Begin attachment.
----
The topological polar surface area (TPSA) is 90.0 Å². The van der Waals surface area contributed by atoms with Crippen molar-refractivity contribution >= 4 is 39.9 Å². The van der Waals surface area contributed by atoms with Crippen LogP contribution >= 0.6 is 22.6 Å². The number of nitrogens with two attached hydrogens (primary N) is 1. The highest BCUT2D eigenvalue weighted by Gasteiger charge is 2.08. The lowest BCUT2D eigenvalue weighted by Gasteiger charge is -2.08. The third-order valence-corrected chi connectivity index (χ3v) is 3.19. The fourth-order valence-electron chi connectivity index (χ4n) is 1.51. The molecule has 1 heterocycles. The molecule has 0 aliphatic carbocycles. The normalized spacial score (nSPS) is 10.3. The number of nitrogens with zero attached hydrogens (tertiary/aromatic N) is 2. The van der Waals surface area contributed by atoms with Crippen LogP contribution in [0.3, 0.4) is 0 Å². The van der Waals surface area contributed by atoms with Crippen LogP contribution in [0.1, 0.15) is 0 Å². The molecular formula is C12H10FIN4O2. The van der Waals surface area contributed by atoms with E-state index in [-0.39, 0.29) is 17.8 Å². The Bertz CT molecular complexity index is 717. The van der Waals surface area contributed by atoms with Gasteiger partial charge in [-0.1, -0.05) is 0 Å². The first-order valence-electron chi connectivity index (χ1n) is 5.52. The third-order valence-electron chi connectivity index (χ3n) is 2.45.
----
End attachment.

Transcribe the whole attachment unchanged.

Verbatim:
The topological polar surface area (TPSA) is 90.0 Å². The van der Waals surface area contributed by atoms with Crippen molar-refractivity contribution >= 4 is 39.9 Å². The van der Waals surface area contributed by atoms with Crippen LogP contribution >= 0.6 is 22.6 Å². The number of nitrogens with two attached hydrogens (primary N) is 1. The highest BCUT2D eigenvalue weighted by Gasteiger charge is 2.08. The lowest BCUT2D eigenvalue weighted by Gasteiger charge is -2.08. The third-order valence-corrected chi connectivity index (χ3v) is 3.19. The fourth-order valence-electron chi connectivity index (χ4n) is 1.51. The molecule has 1 heterocycles. The molecule has 0 aliphatic carbocycles. The normalized spacial score (nSPS) is 10.3. The number of nitrogens with zero attached hydrogens (tertiary/aromatic N) is 2. The van der Waals surface area contributed by atoms with Crippen LogP contribution in [0.3, 0.4) is 0 Å². The van der Waals surface area contributed by atoms with Crippen LogP contribution in [0.1, 0.15) is 0 Å². The molecular formula is C12H10FIN4O2. The van der Waals surface area contributed by atoms with E-state index in [-0.39, 0.29) is 17.8 Å². The Bertz CT molecular complexity index is 717. The van der Waals surface area contributed by atoms with Gasteiger partial charge in [-0.1, -0.05) is 0 Å². The first-order valence-electron chi connectivity index (χ1n) is 5.52. The third-order valence-electron chi connectivity index (χ3n) is 2.45.